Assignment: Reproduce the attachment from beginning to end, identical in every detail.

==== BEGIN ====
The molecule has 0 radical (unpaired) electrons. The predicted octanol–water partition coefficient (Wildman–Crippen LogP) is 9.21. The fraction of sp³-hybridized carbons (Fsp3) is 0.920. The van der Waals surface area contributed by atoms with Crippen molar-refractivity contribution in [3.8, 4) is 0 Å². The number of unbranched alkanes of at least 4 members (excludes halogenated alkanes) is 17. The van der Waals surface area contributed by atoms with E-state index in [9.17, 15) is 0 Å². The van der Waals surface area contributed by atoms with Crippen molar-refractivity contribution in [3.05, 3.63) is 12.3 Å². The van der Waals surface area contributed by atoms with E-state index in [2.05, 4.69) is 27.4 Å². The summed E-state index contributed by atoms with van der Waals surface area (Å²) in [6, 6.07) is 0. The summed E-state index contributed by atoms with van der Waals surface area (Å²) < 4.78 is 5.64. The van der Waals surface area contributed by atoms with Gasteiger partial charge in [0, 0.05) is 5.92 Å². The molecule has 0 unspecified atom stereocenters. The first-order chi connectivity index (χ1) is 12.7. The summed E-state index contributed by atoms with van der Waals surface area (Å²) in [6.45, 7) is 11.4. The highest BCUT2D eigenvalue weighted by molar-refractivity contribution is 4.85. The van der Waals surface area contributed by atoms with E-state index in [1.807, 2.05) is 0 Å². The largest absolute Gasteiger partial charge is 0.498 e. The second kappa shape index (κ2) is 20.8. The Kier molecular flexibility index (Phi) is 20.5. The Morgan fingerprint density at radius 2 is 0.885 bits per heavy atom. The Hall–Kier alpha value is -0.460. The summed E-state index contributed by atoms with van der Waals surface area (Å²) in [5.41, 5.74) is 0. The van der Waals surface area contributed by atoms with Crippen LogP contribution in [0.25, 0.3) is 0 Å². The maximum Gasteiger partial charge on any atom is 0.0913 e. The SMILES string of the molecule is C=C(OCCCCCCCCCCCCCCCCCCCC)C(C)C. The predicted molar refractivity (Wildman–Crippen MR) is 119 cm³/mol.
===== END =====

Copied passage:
The molecule has 0 radical (unpaired) electrons. The predicted octanol–water partition coefficient (Wildman–Crippen LogP) is 9.21. The fraction of sp³-hybridized carbons (Fsp3) is 0.920. The van der Waals surface area contributed by atoms with Crippen molar-refractivity contribution in [3.8, 4) is 0 Å². The number of unbranched alkanes of at least 4 members (excludes halogenated alkanes) is 17. The van der Waals surface area contributed by atoms with E-state index in [9.17, 15) is 0 Å². The van der Waals surface area contributed by atoms with Crippen molar-refractivity contribution in [3.05, 3.63) is 12.3 Å². The van der Waals surface area contributed by atoms with E-state index in [2.05, 4.69) is 27.4 Å². The summed E-state index contributed by atoms with van der Waals surface area (Å²) in [6, 6.07) is 0. The summed E-state index contributed by atoms with van der Waals surface area (Å²) < 4.78 is 5.64. The van der Waals surface area contributed by atoms with Gasteiger partial charge in [0, 0.05) is 5.92 Å². The molecule has 0 unspecified atom stereocenters. The first-order chi connectivity index (χ1) is 12.7. The summed E-state index contributed by atoms with van der Waals surface area (Å²) in [6.45, 7) is 11.4. The highest BCUT2D eigenvalue weighted by molar-refractivity contribution is 4.85. The van der Waals surface area contributed by atoms with E-state index in [1.807, 2.05) is 0 Å². The largest absolute Gasteiger partial charge is 0.498 e. The second kappa shape index (κ2) is 20.8. The Kier molecular flexibility index (Phi) is 20.5. The Morgan fingerprint density at radius 2 is 0.885 bits per heavy atom. The Hall–Kier alpha value is -0.460. The summed E-state index contributed by atoms with van der Waals surface area (Å²) in [5.41, 5.74) is 0. The van der Waals surface area contributed by atoms with Crippen LogP contribution in [0.25, 0.3) is 0 Å². The maximum Gasteiger partial charge on any atom is 0.0913 e. The SMILES string of the molecule is C=C(OCCCCCCCCCCCCCCCCCCCC)C(C)C. The predicted molar refractivity (Wildman–Crippen MR) is 119 cm³/mol.